For the last few years, the “buzz” in real estate technology has been websites, online listing inventory and web traffic. Brokers have poured millions of dollars into creating, populating and then revamping their company web sites every year while their agents have likewise reinvented the website-wheel on smaller scales with lesser budgets. Every web consultant across the country extols the need for more hits, more visitors for your web site. Yet throughout this whirlwind of website mania, research studies have shown the barest trickle of online-based profits. Data from trade associations and national franchises put online revenues at a paltry 1-3% of overall business. And while there’s always a story of that “multi-million-dollar” sale some agent somewhere made from their web site, for the 999,999 other REALTORS nationwide, the Holy Grail remains safely hidden in cyberspace.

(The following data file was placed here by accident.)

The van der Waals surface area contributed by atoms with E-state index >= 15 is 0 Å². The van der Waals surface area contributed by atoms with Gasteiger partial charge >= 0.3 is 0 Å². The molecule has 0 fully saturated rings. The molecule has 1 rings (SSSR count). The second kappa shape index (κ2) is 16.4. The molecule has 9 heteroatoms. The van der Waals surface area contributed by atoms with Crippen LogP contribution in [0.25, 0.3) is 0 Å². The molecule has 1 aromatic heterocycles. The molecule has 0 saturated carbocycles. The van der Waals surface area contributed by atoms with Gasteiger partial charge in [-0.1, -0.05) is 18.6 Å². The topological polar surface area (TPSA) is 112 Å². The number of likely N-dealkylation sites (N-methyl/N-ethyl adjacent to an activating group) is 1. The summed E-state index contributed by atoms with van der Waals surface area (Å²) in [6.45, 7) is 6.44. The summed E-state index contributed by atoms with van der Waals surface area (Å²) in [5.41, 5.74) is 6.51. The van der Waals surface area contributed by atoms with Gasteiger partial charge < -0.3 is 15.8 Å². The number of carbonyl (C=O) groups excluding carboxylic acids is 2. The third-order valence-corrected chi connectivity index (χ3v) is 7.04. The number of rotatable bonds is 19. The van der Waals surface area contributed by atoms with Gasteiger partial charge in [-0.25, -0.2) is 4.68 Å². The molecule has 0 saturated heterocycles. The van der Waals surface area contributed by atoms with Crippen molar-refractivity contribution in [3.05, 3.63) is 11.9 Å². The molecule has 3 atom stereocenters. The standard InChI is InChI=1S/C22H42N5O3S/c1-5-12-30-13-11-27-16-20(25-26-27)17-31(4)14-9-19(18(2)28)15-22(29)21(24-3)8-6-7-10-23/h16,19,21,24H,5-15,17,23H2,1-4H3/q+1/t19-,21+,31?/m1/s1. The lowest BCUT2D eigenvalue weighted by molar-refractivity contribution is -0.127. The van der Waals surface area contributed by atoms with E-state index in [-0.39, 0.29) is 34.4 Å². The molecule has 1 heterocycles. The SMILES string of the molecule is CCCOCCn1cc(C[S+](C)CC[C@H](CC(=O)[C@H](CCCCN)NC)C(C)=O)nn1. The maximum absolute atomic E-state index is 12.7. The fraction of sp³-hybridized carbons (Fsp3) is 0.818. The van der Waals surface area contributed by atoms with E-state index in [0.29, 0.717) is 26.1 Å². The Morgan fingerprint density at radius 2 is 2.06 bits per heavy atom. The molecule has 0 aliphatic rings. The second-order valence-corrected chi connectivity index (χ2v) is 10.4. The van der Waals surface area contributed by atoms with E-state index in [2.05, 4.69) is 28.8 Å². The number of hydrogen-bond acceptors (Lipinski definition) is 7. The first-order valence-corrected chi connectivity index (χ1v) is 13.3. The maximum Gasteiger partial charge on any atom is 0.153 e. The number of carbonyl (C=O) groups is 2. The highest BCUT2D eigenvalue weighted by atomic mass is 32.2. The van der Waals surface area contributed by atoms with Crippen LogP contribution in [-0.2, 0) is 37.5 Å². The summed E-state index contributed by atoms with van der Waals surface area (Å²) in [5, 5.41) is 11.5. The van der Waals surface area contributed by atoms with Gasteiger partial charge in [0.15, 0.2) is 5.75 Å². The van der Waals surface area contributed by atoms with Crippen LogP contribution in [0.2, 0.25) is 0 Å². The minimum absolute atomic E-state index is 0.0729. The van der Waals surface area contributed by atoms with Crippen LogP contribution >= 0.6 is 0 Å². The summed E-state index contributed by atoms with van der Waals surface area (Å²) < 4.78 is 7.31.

Why are online revenue results so poor, given the fact that the overall real estate industry has been experiencing a Golden Age these last five years? According to the research, the reason seems clear: While websites have introduced new marketing mechanisms for real estate inventory, they have not been accompanied by similar new practices by the real estate professional. In other words: the marketing technique got better while the brokerage’s operations stayed the same, or got worse. And it all boils down to the most vital of necessary processes: managing the consumer lead.
Whether online or offline, managing leads has always been troublesome for brokers and agents, perhaps more so now in a much sped-up marketplace. As a whole, most brokers have little idea what happens to leads that come into their company. If the lead is received by phone at the front desk, once assigned to an agent its progress and history disappear into the black hole of agent organization. Tracking assigned leads remains sporadic and hopes of regular progress reports are as hard to come by as bodies at weekly office meetings. To their credit, some brokers have resorted to managing company leads in-house, hiring their own sales staff to capture and incubate inquiries. Yet careful cost analysis shows most lead centers to be marginally profitable while consuming large amounts of management time and resources.